“It is possible to design a set of rent regulations that results in an improvement in efficiency over the unrestricted market equilibrium”
Arnott, 1995
In France, tenancies are secured with an automatic rollover of leases and limits on rent increases set by the L’Indice de Référence de Loyers (IRL), which is currently the consumer price index excluding rent and tobacco. In Germany, tenancies are secured in a similar way, with rental increases limited to local conditions, such as to a maximum of 15% over three years in Munich. In Denmark, there are four different rental control systems, all of which ensure tenant security and limit landlord’s power to increase rents. In all cases, tenant security is assured because landlords must justify the reason for asking a tenant to leave, even when the lease is expired, with very few reasons made acceptable by law, such as extensive renovation, or occupation by the landlord (summaries of European rental laws are here).

Such rules avoid the situation where landlords try to severely hike the rent at the lease expiry, and, if the tenants cannot pay, force them to leave. In the absence of legal protections, landlords are able to squeeze out existing tenants and get new ones at market prices, forcing more tenants into futile price competition with each other. Even the mere threat of this power means that existing tenants are often forced to meet the market price each year. The ‘market’ outcome is that the landlord has all the bargaining power.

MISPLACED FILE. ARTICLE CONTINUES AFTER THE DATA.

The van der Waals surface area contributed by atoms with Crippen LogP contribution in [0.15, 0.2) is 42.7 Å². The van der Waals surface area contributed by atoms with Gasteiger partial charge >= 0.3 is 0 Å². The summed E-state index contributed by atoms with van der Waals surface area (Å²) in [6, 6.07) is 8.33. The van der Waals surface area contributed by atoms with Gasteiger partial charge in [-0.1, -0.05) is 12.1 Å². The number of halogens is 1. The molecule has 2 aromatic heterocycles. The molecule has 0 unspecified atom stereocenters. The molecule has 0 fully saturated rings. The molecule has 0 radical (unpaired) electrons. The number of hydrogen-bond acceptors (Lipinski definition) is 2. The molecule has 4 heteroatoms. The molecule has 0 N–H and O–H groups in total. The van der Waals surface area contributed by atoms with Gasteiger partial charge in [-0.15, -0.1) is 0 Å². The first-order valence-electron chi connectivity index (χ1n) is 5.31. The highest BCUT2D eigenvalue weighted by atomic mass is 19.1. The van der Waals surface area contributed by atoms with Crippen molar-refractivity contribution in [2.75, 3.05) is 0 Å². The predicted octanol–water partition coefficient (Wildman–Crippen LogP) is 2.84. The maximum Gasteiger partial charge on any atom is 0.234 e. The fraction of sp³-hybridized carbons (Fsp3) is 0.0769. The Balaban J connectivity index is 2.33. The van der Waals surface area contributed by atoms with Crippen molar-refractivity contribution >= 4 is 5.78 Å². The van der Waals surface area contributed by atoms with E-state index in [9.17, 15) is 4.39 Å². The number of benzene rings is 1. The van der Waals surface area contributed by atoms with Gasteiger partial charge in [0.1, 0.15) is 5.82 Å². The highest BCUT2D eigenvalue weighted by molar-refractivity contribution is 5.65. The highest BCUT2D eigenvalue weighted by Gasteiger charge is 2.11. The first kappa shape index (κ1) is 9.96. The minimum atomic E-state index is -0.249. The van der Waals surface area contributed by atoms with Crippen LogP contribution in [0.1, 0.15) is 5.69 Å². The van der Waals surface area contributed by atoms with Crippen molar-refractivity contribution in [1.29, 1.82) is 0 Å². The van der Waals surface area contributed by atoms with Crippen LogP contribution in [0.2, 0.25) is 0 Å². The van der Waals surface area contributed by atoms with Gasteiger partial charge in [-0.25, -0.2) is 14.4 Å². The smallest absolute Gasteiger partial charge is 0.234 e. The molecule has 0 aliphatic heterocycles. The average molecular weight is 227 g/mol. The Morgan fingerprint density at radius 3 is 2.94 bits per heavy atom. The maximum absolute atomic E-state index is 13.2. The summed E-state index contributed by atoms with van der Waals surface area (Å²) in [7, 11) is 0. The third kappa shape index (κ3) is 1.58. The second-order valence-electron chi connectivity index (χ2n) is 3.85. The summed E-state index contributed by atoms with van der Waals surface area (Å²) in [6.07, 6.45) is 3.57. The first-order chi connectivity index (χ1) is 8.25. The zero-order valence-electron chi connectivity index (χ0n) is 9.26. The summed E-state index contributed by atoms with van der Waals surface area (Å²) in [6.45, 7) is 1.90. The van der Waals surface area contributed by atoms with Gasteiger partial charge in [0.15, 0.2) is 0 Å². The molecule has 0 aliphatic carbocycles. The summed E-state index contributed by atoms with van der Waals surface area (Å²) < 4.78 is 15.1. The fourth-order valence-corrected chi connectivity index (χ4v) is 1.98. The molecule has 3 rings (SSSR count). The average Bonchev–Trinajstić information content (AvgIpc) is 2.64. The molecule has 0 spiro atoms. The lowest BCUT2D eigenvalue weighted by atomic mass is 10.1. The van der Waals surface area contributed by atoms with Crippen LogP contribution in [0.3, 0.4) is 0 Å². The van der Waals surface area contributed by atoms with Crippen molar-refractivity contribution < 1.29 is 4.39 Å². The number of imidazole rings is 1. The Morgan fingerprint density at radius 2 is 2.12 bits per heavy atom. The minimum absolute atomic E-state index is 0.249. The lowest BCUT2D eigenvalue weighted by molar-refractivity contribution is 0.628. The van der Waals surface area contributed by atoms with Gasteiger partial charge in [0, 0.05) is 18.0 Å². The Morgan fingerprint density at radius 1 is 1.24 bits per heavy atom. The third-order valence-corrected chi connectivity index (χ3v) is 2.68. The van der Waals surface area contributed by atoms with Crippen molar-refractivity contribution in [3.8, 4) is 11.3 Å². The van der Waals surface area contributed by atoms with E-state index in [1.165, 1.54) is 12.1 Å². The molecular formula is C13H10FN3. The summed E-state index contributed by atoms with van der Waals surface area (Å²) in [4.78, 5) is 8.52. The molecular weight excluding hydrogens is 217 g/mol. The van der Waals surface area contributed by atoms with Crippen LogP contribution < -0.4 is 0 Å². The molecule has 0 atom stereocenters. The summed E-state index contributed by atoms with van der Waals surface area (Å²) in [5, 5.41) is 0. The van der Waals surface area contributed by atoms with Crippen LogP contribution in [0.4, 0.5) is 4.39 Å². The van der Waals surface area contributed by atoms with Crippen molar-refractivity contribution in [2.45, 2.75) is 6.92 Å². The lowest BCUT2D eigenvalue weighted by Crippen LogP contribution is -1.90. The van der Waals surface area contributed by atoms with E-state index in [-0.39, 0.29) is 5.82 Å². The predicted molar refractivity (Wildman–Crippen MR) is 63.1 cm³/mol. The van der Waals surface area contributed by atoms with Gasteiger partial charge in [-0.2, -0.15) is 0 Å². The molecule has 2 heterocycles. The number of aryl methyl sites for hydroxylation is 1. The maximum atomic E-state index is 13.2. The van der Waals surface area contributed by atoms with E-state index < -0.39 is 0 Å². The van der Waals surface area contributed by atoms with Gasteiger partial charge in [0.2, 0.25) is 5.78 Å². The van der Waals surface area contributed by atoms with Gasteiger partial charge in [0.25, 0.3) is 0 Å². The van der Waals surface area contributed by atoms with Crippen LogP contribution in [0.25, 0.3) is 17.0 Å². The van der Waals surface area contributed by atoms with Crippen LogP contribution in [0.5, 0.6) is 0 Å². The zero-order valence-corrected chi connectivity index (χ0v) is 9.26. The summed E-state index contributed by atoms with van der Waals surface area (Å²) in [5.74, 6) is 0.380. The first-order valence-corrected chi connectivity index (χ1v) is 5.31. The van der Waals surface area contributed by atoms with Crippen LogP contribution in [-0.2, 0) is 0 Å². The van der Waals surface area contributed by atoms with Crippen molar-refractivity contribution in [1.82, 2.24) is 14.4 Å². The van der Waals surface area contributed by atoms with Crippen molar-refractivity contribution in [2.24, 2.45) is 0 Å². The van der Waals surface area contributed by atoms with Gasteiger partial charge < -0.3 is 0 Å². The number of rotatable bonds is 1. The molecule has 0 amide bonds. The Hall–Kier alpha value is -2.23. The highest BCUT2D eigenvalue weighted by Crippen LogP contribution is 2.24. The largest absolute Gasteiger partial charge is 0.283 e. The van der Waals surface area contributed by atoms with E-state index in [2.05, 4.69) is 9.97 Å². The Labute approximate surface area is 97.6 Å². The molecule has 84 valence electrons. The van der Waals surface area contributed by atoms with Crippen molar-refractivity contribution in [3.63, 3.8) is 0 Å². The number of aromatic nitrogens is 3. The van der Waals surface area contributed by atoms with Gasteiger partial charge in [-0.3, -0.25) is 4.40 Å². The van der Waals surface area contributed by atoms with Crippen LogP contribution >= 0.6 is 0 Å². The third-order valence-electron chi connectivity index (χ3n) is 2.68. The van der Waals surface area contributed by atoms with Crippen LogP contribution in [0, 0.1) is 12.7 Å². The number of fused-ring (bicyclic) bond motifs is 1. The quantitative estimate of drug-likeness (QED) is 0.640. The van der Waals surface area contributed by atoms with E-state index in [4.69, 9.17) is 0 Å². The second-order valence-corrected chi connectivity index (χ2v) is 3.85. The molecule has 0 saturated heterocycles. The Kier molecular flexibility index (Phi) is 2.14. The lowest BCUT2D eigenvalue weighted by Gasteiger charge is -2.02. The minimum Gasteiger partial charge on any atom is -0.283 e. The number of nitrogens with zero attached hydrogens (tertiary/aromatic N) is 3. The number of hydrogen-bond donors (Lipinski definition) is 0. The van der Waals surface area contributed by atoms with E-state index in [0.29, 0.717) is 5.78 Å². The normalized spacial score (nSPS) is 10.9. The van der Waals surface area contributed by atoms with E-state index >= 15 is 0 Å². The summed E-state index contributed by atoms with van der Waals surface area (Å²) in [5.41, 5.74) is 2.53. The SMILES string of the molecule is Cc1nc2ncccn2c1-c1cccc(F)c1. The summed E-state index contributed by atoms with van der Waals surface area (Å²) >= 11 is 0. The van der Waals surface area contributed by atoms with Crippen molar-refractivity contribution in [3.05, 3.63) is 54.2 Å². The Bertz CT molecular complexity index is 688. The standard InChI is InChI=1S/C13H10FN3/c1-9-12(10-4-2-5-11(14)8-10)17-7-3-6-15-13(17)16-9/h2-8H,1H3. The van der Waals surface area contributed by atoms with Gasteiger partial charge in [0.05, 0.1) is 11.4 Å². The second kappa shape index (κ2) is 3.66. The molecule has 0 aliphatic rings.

In Australia, this situation is the norm. Landlords can increase rents without limit after each contract, typically one year, and ask tenants to leave without any reason at lease expiry.

The graph below gives an idea of how limits on rental increases and a secure rental tenure system can result in tenant paying below market rents. This occurs over time if the rental increase limit is below the growth rate of local market prices. The total value of the benefit from these laws for this example tenant is shaded in grey. For society as a whole, the benefit is the sum for all tenants of the difference in the actual rental price paid to the market rental price.



How big could the gains for Australian renters be if we adopted similar tenancy laws to what is fairly standard n Europe? Let us take the situation of secure tenant rights and coupled with limiting rental price increases to CPI.

In Sydney for example, the housing component of CPI has increased 55% in the past decade, while the CPI itself has only increased 25%. In Melbourne, it is 51% and 25%, and Brisbane it is 50% and 30%. With these figures in mind, a realistic rental price saving of 20% on market prices is possible for long term tenants in the major capitals.

With $60 billion in total housing rents paid to landlords each year, even small rental savings across a small share of tenants results in big savings. If just one-quarter of tenants made a 20% saving on market rental price, that would amount to $3 billion per year saved. If half of the tenants made those savings, that’s $6 billion.

The security given by these tenant protections also means that tenants are able to invest in improving the property – with curtains, lights, gardens and other beautification projects – without fear of losing their investment because they will soon be forced to leave. Indeed, unlike Australia, tenants are often obliged to bring their own curtains, lights, and sometimes kitchens, when they rent a new home in countries with such well-established tenant protection laws.

Adopting world’s best tenancy rights would undermine futile rental-price competition and be a $3 billion win for Australian tenants.